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Thesis (M.S.)—University of Nebraska—Lincoln, 1948. Department of Home Economics.


Copyright 1948, the author. Used by permission.


In view of the findings that a diet low in calories resulted in a lowered calcium and phosphorus retention, and that increased protein intake increased calcium and phosphorus retention, it seemed pertinent to investigate the calcium and phosphorus retention of a group of college-age women when on a reducing diet low in calories but high in protein. This was done by comparing the calcium and phosphorus retention of one group of college-age women on a diet containing 60 gm of protein daily with that of another group of college women receiving 110 gm of protein daily.

Metabolism studies were made for 2 consecutive days for each of 8 weeks on 2 groups of 7 college-age women on a reducing diet. Both groups received 1200 calories daily, but Group I received 60 gm of protein daily and Group II received 110 gm of protein daily. The effect of the two types of reducing diets on calcium and phosphorus retention was studied.

In Group I the average daily calcium intake was 1.221 gm and the retention was 0.107 gm, and in Group II the average daily calcium intake was 1.410 gm, and the excretion exceeded the intake of 0.074 gm. Group I had a corresponding phosphorus intake of 1.162 gm and the excretion exceeded the intake 0.008 gm, and Group II had an intake of 1.555 gm and had a retention of 0.013 gm. Both groups were essentially in equilibrium for both minerals, but did not attain the retentions expected for this age group.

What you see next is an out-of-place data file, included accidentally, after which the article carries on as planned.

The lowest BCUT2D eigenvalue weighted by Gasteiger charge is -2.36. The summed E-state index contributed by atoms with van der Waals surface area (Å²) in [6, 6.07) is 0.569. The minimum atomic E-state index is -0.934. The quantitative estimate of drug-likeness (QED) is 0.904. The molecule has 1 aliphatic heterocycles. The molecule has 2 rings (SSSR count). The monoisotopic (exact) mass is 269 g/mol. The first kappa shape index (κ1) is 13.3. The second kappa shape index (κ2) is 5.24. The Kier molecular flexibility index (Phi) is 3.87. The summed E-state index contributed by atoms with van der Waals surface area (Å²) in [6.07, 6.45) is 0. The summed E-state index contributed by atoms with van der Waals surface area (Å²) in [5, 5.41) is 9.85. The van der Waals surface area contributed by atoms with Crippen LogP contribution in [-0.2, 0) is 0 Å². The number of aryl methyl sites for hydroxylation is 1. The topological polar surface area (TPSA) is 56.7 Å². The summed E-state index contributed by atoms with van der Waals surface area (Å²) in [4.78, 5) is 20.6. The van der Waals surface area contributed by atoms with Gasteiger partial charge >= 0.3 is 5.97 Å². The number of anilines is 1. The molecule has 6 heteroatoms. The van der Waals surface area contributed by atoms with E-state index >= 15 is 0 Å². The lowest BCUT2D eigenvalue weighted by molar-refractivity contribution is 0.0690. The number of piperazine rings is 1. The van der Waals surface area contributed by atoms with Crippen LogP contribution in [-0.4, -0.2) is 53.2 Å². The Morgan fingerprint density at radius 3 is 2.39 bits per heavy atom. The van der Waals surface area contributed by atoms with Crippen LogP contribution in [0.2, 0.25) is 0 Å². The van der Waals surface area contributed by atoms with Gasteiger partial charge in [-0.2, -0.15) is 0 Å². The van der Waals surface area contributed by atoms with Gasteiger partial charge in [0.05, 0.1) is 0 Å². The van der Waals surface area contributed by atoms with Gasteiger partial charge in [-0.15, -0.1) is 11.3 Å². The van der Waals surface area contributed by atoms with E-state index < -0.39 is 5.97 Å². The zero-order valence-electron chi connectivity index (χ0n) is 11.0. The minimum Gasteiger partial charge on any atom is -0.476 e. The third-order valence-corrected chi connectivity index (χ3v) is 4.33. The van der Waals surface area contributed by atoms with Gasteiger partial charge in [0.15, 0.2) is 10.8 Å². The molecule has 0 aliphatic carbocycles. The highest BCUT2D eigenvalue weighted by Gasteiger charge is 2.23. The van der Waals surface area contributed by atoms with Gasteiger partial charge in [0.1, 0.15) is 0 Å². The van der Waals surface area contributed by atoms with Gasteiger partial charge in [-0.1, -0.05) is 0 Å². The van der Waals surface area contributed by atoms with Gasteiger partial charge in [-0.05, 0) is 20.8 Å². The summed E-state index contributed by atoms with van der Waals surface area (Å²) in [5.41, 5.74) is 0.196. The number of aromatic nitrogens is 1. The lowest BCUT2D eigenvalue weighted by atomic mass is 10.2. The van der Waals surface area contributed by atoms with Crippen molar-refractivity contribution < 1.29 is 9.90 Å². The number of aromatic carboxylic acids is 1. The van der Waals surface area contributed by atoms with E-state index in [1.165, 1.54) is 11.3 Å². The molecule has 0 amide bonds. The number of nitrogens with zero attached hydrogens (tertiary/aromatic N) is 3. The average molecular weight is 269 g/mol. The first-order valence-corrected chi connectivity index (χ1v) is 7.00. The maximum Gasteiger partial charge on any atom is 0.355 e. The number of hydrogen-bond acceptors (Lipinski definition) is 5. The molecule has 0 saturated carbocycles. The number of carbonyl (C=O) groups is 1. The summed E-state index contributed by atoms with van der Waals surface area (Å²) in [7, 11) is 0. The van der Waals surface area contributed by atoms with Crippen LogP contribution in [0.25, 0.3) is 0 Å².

The plausible causes for the lower retention of calcium and phosphorus during weight reduction and the variation between the retention of the two groups are discussed. It is suggested that the low fat content and the low caloric content of the reducing diet caused the lowered calcium and phosphorus retention.

This study indicates a need for further study of the effect of different levels and different kinds of fat on calcium and phosphorus absorption and retention, especially when calories are limited.

Advisor: Ruth M. Leverton